Small businesses will have their access to capital crimped by a government move suspending the biggest loan program for them as it runs short of money, a Democratic lawmaker said Wednesday.
The move is "the Bush administration's latest attempts to gut this critical program," said Rep. Nydia Velazquez of New York, senior Democrat on the House Small Business Committee. "As the economy struggles to create jobs, now is not the time to cut off small businesses from access to capital."
The Small Business Administration, which administers the program of loan guarantees intended to help businesses that can't qualify for regular loans from banks, blames the holdup on Congress. Lawmakers have not passed a $373 billion spending bill for the budget year that started Oct. 1, which includes money for the SBA.
Like most federal agencies, the SBA has been functioning under a temporary authority at 2002 spending levels.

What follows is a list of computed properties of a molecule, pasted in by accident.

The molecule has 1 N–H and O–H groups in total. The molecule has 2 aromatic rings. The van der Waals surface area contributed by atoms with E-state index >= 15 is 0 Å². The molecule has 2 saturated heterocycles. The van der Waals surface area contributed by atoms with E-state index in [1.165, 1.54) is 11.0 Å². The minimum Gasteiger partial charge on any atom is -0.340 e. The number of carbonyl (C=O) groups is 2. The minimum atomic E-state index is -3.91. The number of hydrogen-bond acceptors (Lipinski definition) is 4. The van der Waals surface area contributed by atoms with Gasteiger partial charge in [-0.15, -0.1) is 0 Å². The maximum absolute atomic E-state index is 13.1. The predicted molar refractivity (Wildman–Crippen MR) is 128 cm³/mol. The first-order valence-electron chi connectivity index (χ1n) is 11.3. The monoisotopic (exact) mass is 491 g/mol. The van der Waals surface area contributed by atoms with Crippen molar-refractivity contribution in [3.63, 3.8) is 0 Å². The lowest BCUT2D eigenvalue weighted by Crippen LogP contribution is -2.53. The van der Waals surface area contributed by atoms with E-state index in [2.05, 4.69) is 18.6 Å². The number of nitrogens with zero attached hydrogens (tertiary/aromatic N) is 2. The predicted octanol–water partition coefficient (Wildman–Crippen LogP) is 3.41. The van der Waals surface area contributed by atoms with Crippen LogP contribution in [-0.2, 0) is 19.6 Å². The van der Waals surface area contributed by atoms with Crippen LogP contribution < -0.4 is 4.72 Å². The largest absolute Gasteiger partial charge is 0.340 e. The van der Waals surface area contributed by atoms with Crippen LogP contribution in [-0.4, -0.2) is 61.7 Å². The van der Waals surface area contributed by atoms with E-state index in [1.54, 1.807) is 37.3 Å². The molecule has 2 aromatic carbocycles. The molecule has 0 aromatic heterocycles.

Businesses' loan requests coming into the agency have reached record levels _ some $45 million a day _ far exceeding the money available, SBA spokeswoman Sue Hensley said.
"Unfortunately, it's hindering us," she said. "We need to get a budget soon."
The strong loan demand led the agency last week to cap the maximum loan it would guarantee through the program at $750,000, down from $2 million.
Similar disputes over the loan program between lawmakers and the White House have occurred before, and are often politically colored.
In May 1997, for example, Sen. Christopher Bond, R-Mo., then chairman of the Senate Small Business Committee, accused the SBA in the Clinton administration of failing to inform Congress that the program was running out of money.